Certainly, that's a necessary quality in Mendelssohn's Symphony No. 4 ("Italian"), one of those pieces that's so all-around perfect and that so easily plays itself that it's hard to get any kind of a fresh reading. Aside from bringing his characteristic energy to the situation, Nézet-Séguin particularly succeeded in two movements: The first unfolded in a relaxed tempo that conveyed undriven exuberance, while the third movement had rhythmic precision and formality that convincingly suggested that the music is descended from a Haydn-era minuet. As well as Mendelssohn wore the outer garments of alternative nationalities, he was, at heart, Germanic.
Tchaikovsky's symphonic fantasia, Francesca da Rimini, gives you the works, orchestrally speaking, and in a performance as compelling as Nézet-Séguin's, you might momentarily forget that the first half doesn't have much thematic content and often acts like a Tchaikovsky symphony that keeps getting lost and throwing tantrums.
Though Respighi was at his best when composing opera, his Pines of Rome tone poem took the symphonic medium to new levels of graphic description with daringly animated orchestra writing, even if, given a blindfold test, its opening could easily be describing The Fountains of Rome or Roman Festivals (the two other parts of this trilogy).
Well, so what? The piece romps through the sections of the orchestra with a distinctive orchestral palette and the grandest of endings, using a brass choir (positioned in Verizon Hall's top tier) and organ. Nézet-Séguin brought to the piece good theatrical timing and a Dutoit-esque ear for sonority.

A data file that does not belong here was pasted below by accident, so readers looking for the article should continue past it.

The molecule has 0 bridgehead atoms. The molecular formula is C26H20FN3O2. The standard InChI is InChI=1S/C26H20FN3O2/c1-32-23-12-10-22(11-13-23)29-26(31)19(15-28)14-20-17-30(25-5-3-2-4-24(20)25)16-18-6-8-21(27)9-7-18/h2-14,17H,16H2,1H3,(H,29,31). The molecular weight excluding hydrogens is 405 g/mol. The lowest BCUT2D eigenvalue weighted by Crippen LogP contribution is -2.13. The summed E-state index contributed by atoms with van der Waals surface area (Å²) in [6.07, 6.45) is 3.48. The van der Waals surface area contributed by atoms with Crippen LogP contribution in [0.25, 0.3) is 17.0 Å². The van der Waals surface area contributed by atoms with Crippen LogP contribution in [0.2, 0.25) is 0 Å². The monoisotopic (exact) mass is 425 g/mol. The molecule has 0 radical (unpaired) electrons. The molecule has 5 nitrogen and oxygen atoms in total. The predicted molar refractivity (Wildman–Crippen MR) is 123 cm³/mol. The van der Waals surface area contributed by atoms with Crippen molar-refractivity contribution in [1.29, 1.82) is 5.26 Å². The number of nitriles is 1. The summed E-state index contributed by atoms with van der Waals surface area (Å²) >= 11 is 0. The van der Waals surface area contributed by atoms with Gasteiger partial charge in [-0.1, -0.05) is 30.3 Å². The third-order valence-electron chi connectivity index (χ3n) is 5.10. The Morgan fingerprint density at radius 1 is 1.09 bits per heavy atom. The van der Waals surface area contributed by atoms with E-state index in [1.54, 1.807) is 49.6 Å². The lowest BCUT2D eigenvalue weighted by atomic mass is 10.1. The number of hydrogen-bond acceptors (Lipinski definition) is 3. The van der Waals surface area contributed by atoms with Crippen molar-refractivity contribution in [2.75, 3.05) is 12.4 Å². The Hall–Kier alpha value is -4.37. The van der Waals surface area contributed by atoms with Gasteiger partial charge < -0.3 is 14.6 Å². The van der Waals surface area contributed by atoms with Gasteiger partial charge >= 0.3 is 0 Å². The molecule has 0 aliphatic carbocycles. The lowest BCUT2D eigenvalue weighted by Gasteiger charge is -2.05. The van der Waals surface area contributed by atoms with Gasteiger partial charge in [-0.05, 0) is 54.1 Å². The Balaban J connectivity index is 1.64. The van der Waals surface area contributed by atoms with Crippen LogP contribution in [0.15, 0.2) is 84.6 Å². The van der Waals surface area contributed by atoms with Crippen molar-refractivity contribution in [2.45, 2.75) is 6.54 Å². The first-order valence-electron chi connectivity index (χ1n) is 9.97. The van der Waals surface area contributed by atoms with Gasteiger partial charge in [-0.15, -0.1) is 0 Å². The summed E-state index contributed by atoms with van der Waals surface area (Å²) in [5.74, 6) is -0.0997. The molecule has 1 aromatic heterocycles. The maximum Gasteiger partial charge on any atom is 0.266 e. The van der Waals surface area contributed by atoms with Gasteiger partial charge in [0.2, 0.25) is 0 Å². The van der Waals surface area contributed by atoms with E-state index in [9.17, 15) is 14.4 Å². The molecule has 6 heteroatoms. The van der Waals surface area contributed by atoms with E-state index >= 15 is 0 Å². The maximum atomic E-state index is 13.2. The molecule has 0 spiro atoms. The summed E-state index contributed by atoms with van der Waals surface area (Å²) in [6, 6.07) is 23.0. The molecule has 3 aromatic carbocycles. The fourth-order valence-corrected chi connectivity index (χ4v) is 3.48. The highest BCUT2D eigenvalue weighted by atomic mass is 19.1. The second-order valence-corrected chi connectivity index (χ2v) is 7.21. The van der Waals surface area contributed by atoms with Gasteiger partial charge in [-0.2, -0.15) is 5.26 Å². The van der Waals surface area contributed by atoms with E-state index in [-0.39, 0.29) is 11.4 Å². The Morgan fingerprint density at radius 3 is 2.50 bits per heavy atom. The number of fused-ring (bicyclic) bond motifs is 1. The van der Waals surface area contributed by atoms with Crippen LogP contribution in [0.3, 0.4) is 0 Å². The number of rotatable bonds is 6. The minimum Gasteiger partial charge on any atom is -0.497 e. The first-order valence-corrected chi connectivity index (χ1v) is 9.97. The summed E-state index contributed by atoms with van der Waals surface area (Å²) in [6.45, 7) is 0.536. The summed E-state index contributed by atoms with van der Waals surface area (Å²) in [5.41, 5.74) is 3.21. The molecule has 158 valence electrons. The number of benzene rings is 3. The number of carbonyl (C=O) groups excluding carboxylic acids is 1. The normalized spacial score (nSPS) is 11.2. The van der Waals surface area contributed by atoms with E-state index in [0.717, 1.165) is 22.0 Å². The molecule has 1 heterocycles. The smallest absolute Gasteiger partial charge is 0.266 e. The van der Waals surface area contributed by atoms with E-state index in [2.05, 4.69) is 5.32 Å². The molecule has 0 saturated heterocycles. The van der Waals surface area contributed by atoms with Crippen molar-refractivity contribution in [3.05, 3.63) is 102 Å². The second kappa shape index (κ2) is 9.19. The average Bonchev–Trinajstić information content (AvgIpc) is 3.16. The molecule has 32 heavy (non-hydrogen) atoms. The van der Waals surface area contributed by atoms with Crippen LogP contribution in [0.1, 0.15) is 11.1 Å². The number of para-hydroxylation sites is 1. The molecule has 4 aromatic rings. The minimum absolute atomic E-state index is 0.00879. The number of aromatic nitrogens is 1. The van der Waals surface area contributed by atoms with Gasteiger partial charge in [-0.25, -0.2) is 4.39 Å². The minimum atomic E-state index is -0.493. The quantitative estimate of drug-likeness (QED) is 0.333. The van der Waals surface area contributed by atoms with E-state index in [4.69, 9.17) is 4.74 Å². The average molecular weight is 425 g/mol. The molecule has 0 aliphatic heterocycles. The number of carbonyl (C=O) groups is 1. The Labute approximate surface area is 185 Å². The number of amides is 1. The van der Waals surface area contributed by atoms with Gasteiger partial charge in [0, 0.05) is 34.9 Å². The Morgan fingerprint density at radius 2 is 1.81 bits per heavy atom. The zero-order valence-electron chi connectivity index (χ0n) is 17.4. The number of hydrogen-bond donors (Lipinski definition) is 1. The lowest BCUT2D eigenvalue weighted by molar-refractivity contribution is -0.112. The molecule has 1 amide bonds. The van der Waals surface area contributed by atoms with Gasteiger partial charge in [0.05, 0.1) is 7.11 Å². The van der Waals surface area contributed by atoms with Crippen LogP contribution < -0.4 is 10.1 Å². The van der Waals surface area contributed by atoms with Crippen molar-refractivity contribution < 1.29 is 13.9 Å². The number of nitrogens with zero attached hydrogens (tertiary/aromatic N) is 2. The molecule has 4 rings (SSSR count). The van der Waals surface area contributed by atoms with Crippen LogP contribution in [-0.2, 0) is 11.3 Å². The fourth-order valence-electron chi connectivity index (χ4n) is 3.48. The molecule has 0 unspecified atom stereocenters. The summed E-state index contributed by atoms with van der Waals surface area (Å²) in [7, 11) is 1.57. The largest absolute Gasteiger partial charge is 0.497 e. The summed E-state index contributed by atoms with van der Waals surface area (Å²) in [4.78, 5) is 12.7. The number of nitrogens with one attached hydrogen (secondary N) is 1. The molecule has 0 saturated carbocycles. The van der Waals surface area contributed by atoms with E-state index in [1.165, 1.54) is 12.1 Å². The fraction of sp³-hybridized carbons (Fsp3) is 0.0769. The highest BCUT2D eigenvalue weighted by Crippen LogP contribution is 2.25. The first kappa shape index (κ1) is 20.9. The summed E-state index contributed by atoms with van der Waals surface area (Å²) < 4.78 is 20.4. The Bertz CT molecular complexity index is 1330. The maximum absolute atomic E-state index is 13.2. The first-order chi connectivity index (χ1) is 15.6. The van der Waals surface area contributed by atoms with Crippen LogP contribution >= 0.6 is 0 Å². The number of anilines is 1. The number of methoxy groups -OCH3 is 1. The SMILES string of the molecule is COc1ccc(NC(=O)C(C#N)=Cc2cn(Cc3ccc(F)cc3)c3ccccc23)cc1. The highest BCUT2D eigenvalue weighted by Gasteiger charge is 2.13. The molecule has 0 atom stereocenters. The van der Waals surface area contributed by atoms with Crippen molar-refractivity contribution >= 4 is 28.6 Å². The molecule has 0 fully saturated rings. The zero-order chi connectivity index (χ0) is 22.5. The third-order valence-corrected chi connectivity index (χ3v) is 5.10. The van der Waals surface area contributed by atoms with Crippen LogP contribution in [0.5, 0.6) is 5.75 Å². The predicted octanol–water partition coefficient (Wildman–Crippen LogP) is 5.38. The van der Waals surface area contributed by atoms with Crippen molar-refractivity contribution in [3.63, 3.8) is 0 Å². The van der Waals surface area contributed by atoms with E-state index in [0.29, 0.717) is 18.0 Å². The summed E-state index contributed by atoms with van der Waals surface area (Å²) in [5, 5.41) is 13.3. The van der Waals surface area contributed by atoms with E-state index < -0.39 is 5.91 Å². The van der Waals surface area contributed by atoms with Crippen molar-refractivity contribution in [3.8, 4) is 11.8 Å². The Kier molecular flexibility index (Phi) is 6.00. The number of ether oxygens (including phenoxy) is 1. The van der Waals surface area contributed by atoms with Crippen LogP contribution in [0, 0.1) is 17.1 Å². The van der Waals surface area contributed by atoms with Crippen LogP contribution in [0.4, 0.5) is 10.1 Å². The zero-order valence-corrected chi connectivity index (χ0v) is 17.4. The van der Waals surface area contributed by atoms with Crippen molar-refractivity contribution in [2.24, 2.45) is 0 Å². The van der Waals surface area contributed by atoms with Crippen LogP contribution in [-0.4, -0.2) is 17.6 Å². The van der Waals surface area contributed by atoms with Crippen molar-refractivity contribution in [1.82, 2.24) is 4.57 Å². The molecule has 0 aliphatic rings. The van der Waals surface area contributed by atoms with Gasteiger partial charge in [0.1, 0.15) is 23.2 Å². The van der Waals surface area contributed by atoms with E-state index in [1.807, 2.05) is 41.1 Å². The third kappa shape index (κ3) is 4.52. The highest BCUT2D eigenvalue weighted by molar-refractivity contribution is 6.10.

Verdi's La Forza del Destino overture had such a concentrated treatment of the primary melody that this was no mere concert performance, but one that looked specifically forward to the opera's dramatic content, which, as the title suggests, is about unstoppable tragedy. Indeed, Nézet-Séguin often seems most at home in opera, but more than most such specialists, successfully translates that sensibility to the most serious symphonic literature. Certainly, operatic qualities were present in last week's Brahms and never felt inappropriate.
8 p.m. Saturday at the Kimmel Center, Broad and Spruce Streets. Information: 215-893-1999 or www.philorch.org.
Contact music critic David Patrick Stearns at firstname.lastname@example.org.